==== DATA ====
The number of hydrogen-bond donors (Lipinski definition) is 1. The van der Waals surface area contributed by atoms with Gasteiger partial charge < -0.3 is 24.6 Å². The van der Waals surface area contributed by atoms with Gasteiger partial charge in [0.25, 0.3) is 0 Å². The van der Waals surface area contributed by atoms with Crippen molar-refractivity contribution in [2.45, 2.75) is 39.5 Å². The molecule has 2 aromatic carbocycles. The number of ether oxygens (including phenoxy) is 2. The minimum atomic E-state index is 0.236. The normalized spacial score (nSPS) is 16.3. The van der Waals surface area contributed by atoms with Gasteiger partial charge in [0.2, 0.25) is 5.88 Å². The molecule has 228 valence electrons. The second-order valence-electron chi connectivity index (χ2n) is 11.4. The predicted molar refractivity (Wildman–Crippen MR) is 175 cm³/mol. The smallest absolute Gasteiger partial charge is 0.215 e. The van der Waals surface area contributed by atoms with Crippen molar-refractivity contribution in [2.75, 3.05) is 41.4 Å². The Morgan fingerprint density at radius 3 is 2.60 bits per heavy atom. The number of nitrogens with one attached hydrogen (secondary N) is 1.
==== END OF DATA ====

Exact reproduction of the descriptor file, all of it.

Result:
The number of hydrogen-bond donors (Lipinski definition) is 1. The van der Waals surface area contributed by atoms with Gasteiger partial charge < -0.3 is 24.6 Å². The van der Waals surface area contributed by atoms with Gasteiger partial charge in [0.25, 0.3) is 0 Å². The van der Waals surface area contributed by atoms with Crippen molar-refractivity contribution in [2.45, 2.75) is 39.5 Å². The molecule has 2 aromatic carbocycles. The number of ether oxygens (including phenoxy) is 2. The minimum atomic E-state index is 0.236. The normalized spacial score (nSPS) is 16.3. The van der Waals surface area contributed by atoms with Gasteiger partial charge in [0.2, 0.25) is 5.88 Å². The molecule has 228 valence electrons. The second-order valence-electron chi connectivity index (χ2n) is 11.4. The predicted molar refractivity (Wildman–Crippen MR) is 175 cm³/mol. The smallest absolute Gasteiger partial charge is 0.215 e. The van der Waals surface area contributed by atoms with Crippen molar-refractivity contribution in [2.75, 3.05) is 41.4 Å². The Morgan fingerprint density at radius 3 is 2.60 bits per heavy atom. The number of nitrogens with one attached hydrogen (secondary N) is 1.